Any Windows programmer using .NET will need to deal with Windows Forms, also known as WinForms. And use of .NET among Windows programmers continues to grow at a rapid pace. The bestselling book on WinForms 1.X, and by far the best reviewed one, was Chris Sells' book. Chris and his coauthor, Mike Weinhardt, have updated it completely for the just released WinForms 2.0. The first edition was so successful in fact that there will be much less competition for this new edition. It is almost twice as long, reflecting the increased complexity of WinForms 2.0 and the number of changes made. It is also much more timely, coming out just a few months after the release of the product; it should be the first book on WinForms 2.0 tested completely against the final release code, not just the Beta 2 code. Given the amount of changes in WinForms 2.0, people who have already purchased the first edition will want the new edition, not just programmers just starting with .NET. So all in all, this book should sell even better than the very successful first edition did.Über den Autor:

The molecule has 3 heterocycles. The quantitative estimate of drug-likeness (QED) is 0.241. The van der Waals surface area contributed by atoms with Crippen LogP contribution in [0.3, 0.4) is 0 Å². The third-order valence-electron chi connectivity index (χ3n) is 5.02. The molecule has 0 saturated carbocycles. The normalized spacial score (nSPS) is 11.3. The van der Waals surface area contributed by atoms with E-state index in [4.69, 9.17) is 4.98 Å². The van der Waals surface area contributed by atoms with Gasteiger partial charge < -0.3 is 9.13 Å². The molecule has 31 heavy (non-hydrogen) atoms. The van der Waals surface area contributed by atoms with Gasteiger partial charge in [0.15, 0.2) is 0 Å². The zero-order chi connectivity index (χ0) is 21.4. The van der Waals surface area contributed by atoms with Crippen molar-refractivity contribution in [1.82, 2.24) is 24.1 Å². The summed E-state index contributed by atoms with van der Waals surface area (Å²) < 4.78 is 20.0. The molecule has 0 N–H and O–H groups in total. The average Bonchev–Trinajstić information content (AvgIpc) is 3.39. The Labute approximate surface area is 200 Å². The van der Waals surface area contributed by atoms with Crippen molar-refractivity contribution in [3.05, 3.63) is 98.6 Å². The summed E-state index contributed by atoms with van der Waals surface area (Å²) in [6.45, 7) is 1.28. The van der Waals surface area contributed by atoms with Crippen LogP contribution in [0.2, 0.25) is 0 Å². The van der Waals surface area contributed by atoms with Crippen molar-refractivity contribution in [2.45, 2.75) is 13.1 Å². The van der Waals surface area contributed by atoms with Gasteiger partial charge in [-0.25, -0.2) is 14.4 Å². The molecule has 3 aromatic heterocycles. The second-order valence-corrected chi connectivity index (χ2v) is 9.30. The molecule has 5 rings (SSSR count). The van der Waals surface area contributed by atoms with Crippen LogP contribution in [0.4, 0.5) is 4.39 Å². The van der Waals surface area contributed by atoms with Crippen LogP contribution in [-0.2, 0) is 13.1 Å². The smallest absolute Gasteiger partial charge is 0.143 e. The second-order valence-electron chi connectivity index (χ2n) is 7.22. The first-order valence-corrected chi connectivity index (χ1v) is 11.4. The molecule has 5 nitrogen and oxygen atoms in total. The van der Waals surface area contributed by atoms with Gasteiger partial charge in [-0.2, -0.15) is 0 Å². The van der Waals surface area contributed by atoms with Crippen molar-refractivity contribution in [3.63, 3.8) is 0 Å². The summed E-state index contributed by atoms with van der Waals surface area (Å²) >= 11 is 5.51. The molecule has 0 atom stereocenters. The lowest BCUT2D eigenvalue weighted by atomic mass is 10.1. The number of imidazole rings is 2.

Chris Sells is a program manager for the Connected Systems Division. He's written several books, including Programming Windows Presentation Foundation (O'Reilly), Windows Forms Programming in C# (Addison-Wesley), and ATL Internals (Addison-Wesley). In his free time, Chris hosts various conferences and makes a pest of himself on Microsoft internal product team discussion lists. More information about Chris-and his various projects-is available at www.sellsbrothers.com. Michael Weinhardt is a programmer/writer at Microsoft, working on the Windows Client SDK. Michael has coauthored a variety of articles with Chris, contributed to the "Wonders of Windows Forms" column at MSDN Online, reviewed several Windows technology books, and generally loves communicating the whys and wherefores of technology to his peers. Michael is sure that his parents attribute his fascination in technology to their purchase of an Amiga 1000 in the mid-80s. They would be right.
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